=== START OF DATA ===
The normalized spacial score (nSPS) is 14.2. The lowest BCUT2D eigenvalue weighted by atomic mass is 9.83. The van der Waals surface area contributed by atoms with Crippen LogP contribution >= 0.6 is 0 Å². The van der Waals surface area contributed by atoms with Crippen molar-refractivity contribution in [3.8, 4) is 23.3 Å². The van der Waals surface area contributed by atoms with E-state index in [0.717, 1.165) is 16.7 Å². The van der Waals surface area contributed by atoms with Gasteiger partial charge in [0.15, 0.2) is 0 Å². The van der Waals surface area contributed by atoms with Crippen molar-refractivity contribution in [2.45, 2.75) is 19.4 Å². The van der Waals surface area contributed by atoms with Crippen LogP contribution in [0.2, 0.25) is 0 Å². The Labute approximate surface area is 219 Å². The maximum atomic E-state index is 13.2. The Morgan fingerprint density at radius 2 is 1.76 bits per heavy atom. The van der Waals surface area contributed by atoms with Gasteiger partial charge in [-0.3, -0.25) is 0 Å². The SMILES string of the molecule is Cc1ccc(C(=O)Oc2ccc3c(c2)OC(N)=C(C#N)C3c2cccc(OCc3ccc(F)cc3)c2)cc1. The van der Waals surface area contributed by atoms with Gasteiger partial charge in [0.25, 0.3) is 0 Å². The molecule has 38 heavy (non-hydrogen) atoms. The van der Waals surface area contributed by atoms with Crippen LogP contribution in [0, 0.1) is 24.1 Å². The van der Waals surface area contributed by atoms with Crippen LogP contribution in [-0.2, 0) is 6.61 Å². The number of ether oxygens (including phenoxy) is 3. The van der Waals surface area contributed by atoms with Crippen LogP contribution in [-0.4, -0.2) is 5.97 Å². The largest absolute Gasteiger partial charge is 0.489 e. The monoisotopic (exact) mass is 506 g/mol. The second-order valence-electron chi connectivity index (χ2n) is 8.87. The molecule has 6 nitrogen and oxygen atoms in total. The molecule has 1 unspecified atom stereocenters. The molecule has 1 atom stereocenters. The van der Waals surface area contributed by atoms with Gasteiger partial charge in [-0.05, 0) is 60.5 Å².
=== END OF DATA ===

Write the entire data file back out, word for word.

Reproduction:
The normalized spacial score (nSPS) is 14.2. The lowest BCUT2D eigenvalue weighted by atomic mass is 9.83. The van der Waals surface area contributed by atoms with Crippen LogP contribution >= 0.6 is 0 Å². The van der Waals surface area contributed by atoms with Crippen molar-refractivity contribution in [3.8, 4) is 23.3 Å². The van der Waals surface area contributed by atoms with E-state index in [0.717, 1.165) is 16.7 Å². The van der Waals surface area contributed by atoms with Gasteiger partial charge in [0.15, 0.2) is 0 Å². The van der Waals surface area contributed by atoms with Crippen molar-refractivity contribution in [2.45, 2.75) is 19.4 Å². The van der Waals surface area contributed by atoms with Crippen LogP contribution in [0.2, 0.25) is 0 Å². The Labute approximate surface area is 219 Å². The maximum atomic E-state index is 13.2. The Morgan fingerprint density at radius 2 is 1.76 bits per heavy atom. The van der Waals surface area contributed by atoms with Gasteiger partial charge in [-0.3, -0.25) is 0 Å². The SMILES string of the molecule is Cc1ccc(C(=O)Oc2ccc3c(c2)OC(N)=C(C#N)C3c2cccc(OCc3ccc(F)cc3)c2)cc1. The van der Waals surface area contributed by atoms with Gasteiger partial charge in [0.25, 0.3) is 0 Å². The molecule has 38 heavy (non-hydrogen) atoms. The van der Waals surface area contributed by atoms with Crippen LogP contribution in [0, 0.1) is 24.1 Å². The van der Waals surface area contributed by atoms with Crippen LogP contribution in [-0.2, 0) is 6.61 Å². The number of ether oxygens (including phenoxy) is 3. The van der Waals surface area contributed by atoms with Crippen LogP contribution in [-0.4, -0.2) is 5.97 Å². The largest absolute Gasteiger partial charge is 0.489 e. The monoisotopic (exact) mass is 506 g/mol. The second-order valence-electron chi connectivity index (χ2n) is 8.87. The molecule has 6 nitrogen and oxygen atoms in total. The molecule has 1 unspecified atom stereocenters. The molecule has 1 atom stereocenters. The van der Waals surface area contributed by atoms with Gasteiger partial charge in [-0.05, 0) is 60.5 Å².